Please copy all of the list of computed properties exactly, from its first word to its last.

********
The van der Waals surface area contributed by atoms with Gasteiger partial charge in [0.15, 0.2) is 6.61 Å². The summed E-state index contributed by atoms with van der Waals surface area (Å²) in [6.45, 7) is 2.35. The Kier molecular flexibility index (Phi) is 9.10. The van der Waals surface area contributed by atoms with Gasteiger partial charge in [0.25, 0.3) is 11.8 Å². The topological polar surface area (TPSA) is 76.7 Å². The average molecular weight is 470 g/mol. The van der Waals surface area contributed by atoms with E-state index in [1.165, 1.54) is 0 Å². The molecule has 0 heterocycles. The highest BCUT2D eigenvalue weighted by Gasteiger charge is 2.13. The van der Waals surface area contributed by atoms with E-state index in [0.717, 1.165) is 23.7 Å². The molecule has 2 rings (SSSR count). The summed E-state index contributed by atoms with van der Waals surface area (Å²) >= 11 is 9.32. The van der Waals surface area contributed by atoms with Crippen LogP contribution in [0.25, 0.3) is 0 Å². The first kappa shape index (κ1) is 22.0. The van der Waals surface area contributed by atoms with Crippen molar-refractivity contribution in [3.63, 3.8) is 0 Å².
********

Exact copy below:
The van der Waals surface area contributed by atoms with Gasteiger partial charge in [0.15, 0.2) is 6.61 Å². The summed E-state index contributed by atoms with van der Waals surface area (Å²) in [6.45, 7) is 2.35. The Kier molecular flexibility index (Phi) is 9.10. The van der Waals surface area contributed by atoms with Gasteiger partial charge in [0.25, 0.3) is 11.8 Å². The topological polar surface area (TPSA) is 76.7 Å². The average molecular weight is 470 g/mol. The van der Waals surface area contributed by atoms with E-state index in [1.165, 1.54) is 0 Å². The molecule has 0 heterocycles. The highest BCUT2D eigenvalue weighted by Gasteiger charge is 2.13. The van der Waals surface area contributed by atoms with E-state index in [0.717, 1.165) is 23.7 Å². The molecule has 2 rings (SSSR count). The summed E-state index contributed by atoms with van der Waals surface area (Å²) >= 11 is 9.32. The van der Waals surface area contributed by atoms with Crippen LogP contribution in [0.25, 0.3) is 0 Å². The first kappa shape index (κ1) is 22.0. The van der Waals surface area contributed by atoms with Crippen molar-refractivity contribution in [3.63, 3.8) is 0 Å².